Burley Father and Son Found Guilty of Conspiracy to Distribute Methamphetamine
BOISE — A federal jury found father, Sergio Chavez-Verduzco, 42, and son, Sergio Chavez-Macias, 20, of Burley, Idaho, guilty yesterday evening of conspiracy to distribute methamphetamine, Acting U.S. Attorney Rafael Gonzalez, Jr. announced. Chavez-Verduzco was also convicted of participating in a continuing criminal enterprise. A third defendant, Armando Orozco-Guillen, 21, of Jerome, Idaho, was acquitted. The jury’s decision came after a five-day trial in United States District Court in front of Chief U.S. District Judge B. Lynn Winmill.
The evidence presented during the trial showed that in 2015 and early 2016, Chavez-Verduzco and Chavez-Macias were the source of supply to multiple large scale drug traffickers in the Treasure Valley. The evidence specifically identified Brian Weaver Cluff of Caldwell, Idaho, and James Piersol of Garden City, Idaho, as traffickers supplied by Chavez-Verduzco and Chavez-Macias. The evidence showed that Chavez-Verduzco and Chavez-Macias were sending double digit pound quantities of methamphetamine to both Cluff and Piersol on a regular basis in exchange for tens of thousands of dollars.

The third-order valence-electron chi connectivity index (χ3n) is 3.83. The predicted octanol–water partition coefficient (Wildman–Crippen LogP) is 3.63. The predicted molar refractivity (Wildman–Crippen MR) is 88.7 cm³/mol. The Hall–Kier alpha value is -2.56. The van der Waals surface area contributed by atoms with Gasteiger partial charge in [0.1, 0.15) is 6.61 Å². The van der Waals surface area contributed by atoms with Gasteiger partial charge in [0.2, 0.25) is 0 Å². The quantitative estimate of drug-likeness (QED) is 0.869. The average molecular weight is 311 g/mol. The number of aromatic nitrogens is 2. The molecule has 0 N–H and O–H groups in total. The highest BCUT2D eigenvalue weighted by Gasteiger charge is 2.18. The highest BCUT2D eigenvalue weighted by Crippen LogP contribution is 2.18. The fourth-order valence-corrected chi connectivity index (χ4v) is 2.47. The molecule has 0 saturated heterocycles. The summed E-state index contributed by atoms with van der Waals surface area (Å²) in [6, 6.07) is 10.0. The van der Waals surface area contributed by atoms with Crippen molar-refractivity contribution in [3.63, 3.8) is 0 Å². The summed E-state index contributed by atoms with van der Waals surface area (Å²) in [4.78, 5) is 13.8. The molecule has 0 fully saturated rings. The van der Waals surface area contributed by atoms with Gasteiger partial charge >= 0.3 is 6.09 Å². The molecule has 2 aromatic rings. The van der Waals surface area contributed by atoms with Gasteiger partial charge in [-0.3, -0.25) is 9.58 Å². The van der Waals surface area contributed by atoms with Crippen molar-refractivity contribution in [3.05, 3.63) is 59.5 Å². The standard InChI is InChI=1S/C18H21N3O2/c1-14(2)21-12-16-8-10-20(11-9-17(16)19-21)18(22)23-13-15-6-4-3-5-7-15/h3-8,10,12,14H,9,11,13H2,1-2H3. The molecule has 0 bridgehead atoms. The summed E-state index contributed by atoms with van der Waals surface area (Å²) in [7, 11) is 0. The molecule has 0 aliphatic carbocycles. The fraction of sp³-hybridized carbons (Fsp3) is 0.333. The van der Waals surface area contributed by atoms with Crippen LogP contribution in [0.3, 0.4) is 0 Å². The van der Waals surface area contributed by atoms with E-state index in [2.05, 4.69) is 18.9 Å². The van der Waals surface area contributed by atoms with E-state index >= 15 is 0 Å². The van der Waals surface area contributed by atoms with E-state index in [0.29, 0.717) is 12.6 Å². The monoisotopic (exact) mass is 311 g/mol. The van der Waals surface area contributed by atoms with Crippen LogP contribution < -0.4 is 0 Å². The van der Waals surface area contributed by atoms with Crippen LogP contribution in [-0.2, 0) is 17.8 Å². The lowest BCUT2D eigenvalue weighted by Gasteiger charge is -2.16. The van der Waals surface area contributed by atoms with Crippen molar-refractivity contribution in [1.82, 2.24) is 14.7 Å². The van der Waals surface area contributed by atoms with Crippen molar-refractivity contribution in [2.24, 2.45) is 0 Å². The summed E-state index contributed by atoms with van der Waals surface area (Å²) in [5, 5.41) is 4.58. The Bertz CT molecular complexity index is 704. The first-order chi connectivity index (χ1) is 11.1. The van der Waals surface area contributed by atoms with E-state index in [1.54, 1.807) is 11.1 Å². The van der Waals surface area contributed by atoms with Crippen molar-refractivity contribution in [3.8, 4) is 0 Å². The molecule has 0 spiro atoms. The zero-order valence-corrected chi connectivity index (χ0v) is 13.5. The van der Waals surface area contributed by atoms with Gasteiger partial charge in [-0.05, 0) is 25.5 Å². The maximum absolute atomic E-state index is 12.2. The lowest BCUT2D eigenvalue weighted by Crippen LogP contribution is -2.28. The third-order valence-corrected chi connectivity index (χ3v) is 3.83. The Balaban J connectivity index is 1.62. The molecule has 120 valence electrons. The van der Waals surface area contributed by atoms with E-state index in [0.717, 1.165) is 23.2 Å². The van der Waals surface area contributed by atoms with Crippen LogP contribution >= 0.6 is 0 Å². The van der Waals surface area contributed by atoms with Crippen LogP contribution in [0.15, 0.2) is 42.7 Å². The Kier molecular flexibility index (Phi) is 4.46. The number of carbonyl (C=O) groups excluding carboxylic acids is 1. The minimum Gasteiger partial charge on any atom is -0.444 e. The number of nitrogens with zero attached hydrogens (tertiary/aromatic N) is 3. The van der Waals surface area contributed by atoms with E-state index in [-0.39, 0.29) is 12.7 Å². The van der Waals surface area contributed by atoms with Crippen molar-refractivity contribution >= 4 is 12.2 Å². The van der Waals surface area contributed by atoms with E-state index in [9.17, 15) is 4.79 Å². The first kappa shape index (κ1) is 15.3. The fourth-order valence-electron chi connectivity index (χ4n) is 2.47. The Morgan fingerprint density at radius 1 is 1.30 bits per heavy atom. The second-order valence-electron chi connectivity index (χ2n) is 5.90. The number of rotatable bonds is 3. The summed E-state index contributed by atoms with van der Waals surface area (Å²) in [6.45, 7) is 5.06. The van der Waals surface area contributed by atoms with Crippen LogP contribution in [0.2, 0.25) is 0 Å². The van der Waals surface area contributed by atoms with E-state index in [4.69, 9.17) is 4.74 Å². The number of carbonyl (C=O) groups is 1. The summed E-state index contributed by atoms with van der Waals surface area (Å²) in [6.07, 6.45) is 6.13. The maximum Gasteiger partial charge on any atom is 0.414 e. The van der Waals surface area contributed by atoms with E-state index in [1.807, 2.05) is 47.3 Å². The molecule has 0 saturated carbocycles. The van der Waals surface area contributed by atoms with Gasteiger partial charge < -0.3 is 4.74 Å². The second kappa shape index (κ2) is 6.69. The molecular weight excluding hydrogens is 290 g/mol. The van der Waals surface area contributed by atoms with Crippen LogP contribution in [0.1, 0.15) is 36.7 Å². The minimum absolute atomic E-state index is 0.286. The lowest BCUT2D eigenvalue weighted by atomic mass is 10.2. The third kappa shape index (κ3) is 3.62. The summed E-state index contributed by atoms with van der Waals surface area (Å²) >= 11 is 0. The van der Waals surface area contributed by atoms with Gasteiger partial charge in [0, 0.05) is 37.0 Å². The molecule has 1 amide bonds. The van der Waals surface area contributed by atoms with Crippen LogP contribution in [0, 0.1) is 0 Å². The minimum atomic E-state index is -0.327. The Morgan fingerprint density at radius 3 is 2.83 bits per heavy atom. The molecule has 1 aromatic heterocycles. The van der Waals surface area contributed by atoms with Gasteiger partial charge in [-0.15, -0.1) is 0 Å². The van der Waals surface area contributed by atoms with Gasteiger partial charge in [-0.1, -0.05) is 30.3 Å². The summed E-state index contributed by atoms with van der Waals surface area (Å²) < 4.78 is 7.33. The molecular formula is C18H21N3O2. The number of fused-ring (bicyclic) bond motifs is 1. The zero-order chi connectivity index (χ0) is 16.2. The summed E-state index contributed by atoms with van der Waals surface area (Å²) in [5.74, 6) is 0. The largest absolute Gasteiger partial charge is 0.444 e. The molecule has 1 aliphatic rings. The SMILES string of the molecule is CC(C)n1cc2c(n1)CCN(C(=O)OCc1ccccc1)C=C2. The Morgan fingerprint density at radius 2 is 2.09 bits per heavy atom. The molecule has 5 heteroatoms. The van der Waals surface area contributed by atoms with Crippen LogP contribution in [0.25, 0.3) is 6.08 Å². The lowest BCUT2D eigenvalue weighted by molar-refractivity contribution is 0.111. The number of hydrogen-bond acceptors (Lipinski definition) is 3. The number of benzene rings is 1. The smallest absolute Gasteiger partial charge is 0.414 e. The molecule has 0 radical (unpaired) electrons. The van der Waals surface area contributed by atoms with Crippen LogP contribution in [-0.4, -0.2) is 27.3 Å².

Chavez-Verduzco and Chavez-Macias’ sentencings are scheduled for August 25, 2017, before Chief U.S. District Judge B. Lynn Winmill. Because of Chavez-Verduzco’s conviction for participating in a continuing criminal enterprise, he faces a mandatory minimum sentence of 20 years in prison. Chavez-Macias faces a mandatory minimum sentence of ten years for his role in the conspiracy to distribute methamphetamine.
The case was investigated by the Ada County Sheriff’s Office, the Drug Enforcement Administration, the City County Narcotics Unit of Canyon County, the Bureau of Alcohol, Tobacco, Firearms, and Explosives, the Gooding County Sheriff’s Office, the Federal Bureau of Investigations, and the Idaho State Police.
The case was prosecuted by the Special Assistant U.S. Attorney hired by the Ada County Prosecuting Attorney’s Office with funds provided by the High Intensity Drug Trafficking Areas (HIDTA) program. HIDTA is part of the Office of National Drug Control Policy (ONDCP) created by Congress with the Anti-Drug Abuse Act of 1988. It provides assistance to federal, state, and local law enforcement agencies operating in areas determined to be critical drug-trafficking regions of the United States. Idaho is part of the Oregon-Idaho HIDTA. HIDTA in southwest Idaho is a collaboration of local, multi-jurisdictional law enforcement drug task forces, and prosecuting agencies dedicated to addressing regional drug trafficking organizations that operate in Ada, Canyon, and Malheur County.